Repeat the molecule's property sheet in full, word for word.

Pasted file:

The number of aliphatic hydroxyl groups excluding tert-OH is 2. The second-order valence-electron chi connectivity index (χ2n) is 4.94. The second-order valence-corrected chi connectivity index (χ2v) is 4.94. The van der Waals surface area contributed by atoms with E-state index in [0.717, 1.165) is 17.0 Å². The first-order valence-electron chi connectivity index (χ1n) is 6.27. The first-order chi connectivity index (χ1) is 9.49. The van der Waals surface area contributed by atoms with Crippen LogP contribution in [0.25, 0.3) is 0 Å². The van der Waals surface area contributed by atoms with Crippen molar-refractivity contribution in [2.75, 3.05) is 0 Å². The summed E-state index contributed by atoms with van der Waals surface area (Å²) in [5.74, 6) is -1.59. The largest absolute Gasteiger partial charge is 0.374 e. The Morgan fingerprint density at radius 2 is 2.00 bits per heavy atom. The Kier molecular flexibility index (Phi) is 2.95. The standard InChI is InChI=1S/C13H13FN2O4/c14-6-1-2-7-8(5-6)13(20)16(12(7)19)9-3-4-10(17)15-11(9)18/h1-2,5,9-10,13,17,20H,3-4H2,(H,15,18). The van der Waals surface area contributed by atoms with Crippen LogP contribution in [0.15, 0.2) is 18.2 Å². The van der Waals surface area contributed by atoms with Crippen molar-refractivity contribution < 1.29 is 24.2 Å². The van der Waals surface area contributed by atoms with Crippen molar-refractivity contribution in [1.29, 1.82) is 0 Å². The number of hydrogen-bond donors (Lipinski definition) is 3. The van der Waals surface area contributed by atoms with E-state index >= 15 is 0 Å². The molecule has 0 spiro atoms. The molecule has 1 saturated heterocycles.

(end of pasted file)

The number of aliphatic hydroxyl groups excluding tert-OH is 2. The second-order valence-electron chi connectivity index (χ2n) is 4.94. The second-order valence-corrected chi connectivity index (χ2v) is 4.94. The van der Waals surface area contributed by atoms with E-state index in [0.717, 1.165) is 17.0 Å². The first-order valence-electron chi connectivity index (χ1n) is 6.27. The first-order chi connectivity index (χ1) is 9.49. The van der Waals surface area contributed by atoms with Crippen LogP contribution in [0.25, 0.3) is 0 Å². The van der Waals surface area contributed by atoms with Crippen molar-refractivity contribution in [2.75, 3.05) is 0 Å². The summed E-state index contributed by atoms with van der Waals surface area (Å²) in [5.74, 6) is -1.59. The largest absolute Gasteiger partial charge is 0.374 e. The Morgan fingerprint density at radius 2 is 2.00 bits per heavy atom. The Kier molecular flexibility index (Phi) is 2.95. The standard InChI is InChI=1S/C13H13FN2O4/c14-6-1-2-7-8(5-6)13(20)16(12(7)19)9-3-4-10(17)15-11(9)18/h1-2,5,9-10,13,17,20H,3-4H2,(H,15,18). The van der Waals surface area contributed by atoms with Crippen LogP contribution in [0.15, 0.2) is 18.2 Å². The van der Waals surface area contributed by atoms with Crippen molar-refractivity contribution < 1.29 is 24.2 Å². The van der Waals surface area contributed by atoms with Crippen molar-refractivity contribution in [1.29, 1.82) is 0 Å². The number of hydrogen-bond donors (Lipinski definition) is 3. The van der Waals surface area contributed by atoms with E-state index >= 15 is 0 Å². The molecule has 0 spiro atoms. The molecule has 1 saturated heterocycles.